A leaked draft outline of the vision identified as risks to CPEC “Pakistani politics, such as competing parties, religion, tribes, terrorists, and Western intervention” as well as security. “The security situation is the worst in recent years,” the outline said.

The vision appears to suggest addressing security primarily through stepped up surveillance  based on the model of a 21st century Orwellian surveillance state in parts, if not all of China, rather than policies targeting root causes and appears to question the vibrancy of a system in which competition between parties and interest groups is the name of the game.

The draft linked the fibreoptic cable to the terrestrial distribution of broadcast media that would cooperate with their Chinese counterparts in the “dissemination of Chinese culture.” The plan described the backbone as a “cultural transmission carrier” that would serve to “further enhance mutual understanding between the two peoples and the traditional friendship between the two countries.”

Pakistan’s Ministry for Planning, Development, and Reform said at the time that the draft “delineates the aspirations of both parties”

The cable’s facilitation of aspects of the Chinese surveillance state and soft power strategy occurs in a country in which feudal and patronage politics dominate the countryside and the military has sought to severely curb media coverage in the run-up to elections scheduled for July 25.

Democracy has become a terrifying business in the villages of Pakistan. Elections might change the federal and state governments, but the feudal and punitive power structures in the countryside don’t change. The feudal lords offer allegiance to the new ruler and continue to oppress the poor villagers,” said Ali Akbar Natiq, a scholar, poet and novelist who returns every two weeks to his home district of Okara in Punjab, in an article in The New York Times.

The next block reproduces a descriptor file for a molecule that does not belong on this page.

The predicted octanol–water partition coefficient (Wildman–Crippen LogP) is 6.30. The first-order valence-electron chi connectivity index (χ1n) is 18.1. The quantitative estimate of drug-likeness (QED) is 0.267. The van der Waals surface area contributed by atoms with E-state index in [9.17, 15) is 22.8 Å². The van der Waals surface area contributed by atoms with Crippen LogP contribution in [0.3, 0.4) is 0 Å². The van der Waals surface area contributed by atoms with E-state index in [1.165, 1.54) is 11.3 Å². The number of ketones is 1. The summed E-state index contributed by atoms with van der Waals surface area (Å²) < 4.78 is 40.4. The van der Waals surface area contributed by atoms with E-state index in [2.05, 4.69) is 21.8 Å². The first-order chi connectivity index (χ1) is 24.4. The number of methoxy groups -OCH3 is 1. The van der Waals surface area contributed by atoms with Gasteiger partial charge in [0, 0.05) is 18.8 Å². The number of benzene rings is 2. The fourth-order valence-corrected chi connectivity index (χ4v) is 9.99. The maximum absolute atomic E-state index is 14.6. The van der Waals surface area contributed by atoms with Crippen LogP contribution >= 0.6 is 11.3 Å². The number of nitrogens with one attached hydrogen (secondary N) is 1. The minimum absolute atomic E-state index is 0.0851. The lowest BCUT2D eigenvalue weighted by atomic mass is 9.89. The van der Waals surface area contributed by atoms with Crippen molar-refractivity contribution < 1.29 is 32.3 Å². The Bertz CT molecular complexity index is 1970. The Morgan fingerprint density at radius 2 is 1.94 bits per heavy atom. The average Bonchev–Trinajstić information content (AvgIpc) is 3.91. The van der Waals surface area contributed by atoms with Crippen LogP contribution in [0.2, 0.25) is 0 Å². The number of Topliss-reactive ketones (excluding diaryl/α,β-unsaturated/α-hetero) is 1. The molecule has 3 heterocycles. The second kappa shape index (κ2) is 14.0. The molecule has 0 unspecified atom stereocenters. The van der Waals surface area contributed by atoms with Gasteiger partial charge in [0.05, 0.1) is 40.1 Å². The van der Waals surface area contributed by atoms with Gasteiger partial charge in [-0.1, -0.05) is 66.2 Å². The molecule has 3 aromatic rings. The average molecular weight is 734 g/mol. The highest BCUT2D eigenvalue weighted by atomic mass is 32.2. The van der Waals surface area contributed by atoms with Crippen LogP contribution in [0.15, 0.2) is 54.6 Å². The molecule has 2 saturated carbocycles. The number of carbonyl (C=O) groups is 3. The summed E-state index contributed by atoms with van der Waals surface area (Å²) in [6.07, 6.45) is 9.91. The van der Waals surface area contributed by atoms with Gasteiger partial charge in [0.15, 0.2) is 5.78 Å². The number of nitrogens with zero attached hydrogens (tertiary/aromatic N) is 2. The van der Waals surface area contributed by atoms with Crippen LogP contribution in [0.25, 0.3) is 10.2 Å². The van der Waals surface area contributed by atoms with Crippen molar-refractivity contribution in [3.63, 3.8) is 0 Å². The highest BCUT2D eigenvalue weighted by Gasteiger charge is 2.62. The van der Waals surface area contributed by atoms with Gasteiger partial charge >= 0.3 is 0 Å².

The media crackdown involves censorship of TV channels, newspapers and social media, including preventing the distribution of Dawn. An English-language newspaper, Dawn was established by Pakistan’s founder Mohammed Ali Jinnah before the 1947 partition of British India, as a way for Muslims to communicate with the colonial power.

Cable operators were advised to take Dawn’s TV channel off air, advertisers were warned to shy away from the paper while its journalists were harassed. Other journalists and media personalities have been kidnapped or detained by masked men believed to be linked to military intelligence.

Columnist and scholar S. Akbar Zaid said last month that he was advised by Dawn that the paper could no longer publish his column “because of censorship problems that they are facing with regard to the military and its agencies. They say that the threats are very serious,” Mr. Zaid said.

Daily Times journalist Marvi Sirmed reported that her home was burgled and ransacked last month. The intruders took her computers, smartphone, and her passport as well as those of members of her family but left valuables such as jewellery untouched.

Pakistan’s military has denied cracking down on the media although it conceded that it was monitoring social media.

Bloggers, including well-known journalist Gul Bukhari, are among those who have been detained and released in some cases only weeks later.

A guard in a detention centre where five bloggers were held last year for three weeks, alongside ultra-conservative militants, told his captives:, according to one of the detainees: “You are more dangerous than these terrorists. They kill 50 or 100 people in a single blast, you kill 600,000 people a day,” a reference to the 600,000 clicks on the bloggers’ Facebook page on peak days.

In an editorial published after months of harassment Dawn charged that “It appears that elements within or sections of the state do not believe they have a duty to uphold the Constitution and the freedoms it guarantees. Article 19 of the Constitution is explicit: ‘Every citizen shall have the right to freedom of speech and expression, and there shall be freedom of the press.’ The ‘reasonable restrictions’ that Article 19 permits are well understood by a free and responsible media and have been consistently interpreted by the superior judiciary.”

The paper went on to say that Dawn “considers itself accountable to its readers and fully submits itself to the law and Constitution. It welcomes dialogue with all state institutions. But it cannot be expected to abandon its commitment to practising free and fair journalism. Nor can Dawn accept its staff being exposed to threats of physical harm.”